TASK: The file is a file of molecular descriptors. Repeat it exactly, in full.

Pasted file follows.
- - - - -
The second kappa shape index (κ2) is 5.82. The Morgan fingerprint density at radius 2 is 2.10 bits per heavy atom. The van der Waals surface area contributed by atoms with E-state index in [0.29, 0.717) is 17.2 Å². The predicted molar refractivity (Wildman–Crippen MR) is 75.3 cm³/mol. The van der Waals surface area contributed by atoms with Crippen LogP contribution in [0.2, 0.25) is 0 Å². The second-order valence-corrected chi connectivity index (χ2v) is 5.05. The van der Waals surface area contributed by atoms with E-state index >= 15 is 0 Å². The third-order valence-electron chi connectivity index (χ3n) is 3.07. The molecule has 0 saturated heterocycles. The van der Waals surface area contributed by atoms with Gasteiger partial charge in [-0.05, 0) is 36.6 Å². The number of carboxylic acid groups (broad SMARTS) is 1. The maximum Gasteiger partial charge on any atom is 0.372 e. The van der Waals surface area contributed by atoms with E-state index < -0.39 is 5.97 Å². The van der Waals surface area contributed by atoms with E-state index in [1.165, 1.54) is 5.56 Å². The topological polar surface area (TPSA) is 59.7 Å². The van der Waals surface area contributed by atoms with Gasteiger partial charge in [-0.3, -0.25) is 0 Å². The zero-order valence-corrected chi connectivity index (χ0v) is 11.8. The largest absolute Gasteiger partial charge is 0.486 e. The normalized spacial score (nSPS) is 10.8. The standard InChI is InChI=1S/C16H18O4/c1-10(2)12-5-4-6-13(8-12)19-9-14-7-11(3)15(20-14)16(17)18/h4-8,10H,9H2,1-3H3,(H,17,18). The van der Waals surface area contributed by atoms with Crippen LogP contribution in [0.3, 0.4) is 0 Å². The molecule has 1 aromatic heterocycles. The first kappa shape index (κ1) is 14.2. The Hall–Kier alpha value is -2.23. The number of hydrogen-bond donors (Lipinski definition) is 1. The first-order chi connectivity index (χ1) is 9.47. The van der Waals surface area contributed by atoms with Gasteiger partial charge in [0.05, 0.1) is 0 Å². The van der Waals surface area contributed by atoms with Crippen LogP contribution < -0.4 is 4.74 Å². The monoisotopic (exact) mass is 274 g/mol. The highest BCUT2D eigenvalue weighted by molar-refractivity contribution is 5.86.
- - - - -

The second kappa shape index (κ2) is 5.82. The Morgan fingerprint density at radius 2 is 2.10 bits per heavy atom. The van der Waals surface area contributed by atoms with E-state index in [0.29, 0.717) is 17.2 Å². The predicted molar refractivity (Wildman–Crippen MR) is 75.3 cm³/mol. The van der Waals surface area contributed by atoms with Crippen LogP contribution in [0.2, 0.25) is 0 Å². The second-order valence-corrected chi connectivity index (χ2v) is 5.05. The van der Waals surface area contributed by atoms with E-state index >= 15 is 0 Å². The third-order valence-electron chi connectivity index (χ3n) is 3.07. The molecule has 0 saturated heterocycles. The van der Waals surface area contributed by atoms with Gasteiger partial charge in [-0.05, 0) is 36.6 Å². The number of carboxylic acid groups (broad SMARTS) is 1. The maximum Gasteiger partial charge on any atom is 0.372 e. The van der Waals surface area contributed by atoms with E-state index < -0.39 is 5.97 Å². The van der Waals surface area contributed by atoms with E-state index in [1.165, 1.54) is 5.56 Å². The topological polar surface area (TPSA) is 59.7 Å². The van der Waals surface area contributed by atoms with Gasteiger partial charge in [-0.3, -0.25) is 0 Å². The zero-order valence-corrected chi connectivity index (χ0v) is 11.8. The largest absolute Gasteiger partial charge is 0.486 e. The normalized spacial score (nSPS) is 10.8. The standard InChI is InChI=1S/C16H18O4/c1-10(2)12-5-4-6-13(8-12)19-9-14-7-11(3)15(20-14)16(17)18/h4-8,10H,9H2,1-3H3,(H,17,18). The van der Waals surface area contributed by atoms with Crippen LogP contribution in [0.3, 0.4) is 0 Å². The molecule has 1 aromatic heterocycles. The first kappa shape index (κ1) is 14.2. The Hall–Kier alpha value is -2.23. The number of hydrogen-bond donors (Lipinski definition) is 1. The first-order chi connectivity index (χ1) is 9.47. The van der Waals surface area contributed by atoms with Gasteiger partial charge in [0.05, 0.1) is 0 Å². The van der Waals surface area contributed by atoms with Crippen LogP contribution < -0.4 is 4.74 Å². The monoisotopic (exact) mass is 274 g/mol. The highest BCUT2D eigenvalue weighted by molar-refractivity contribution is 5.86.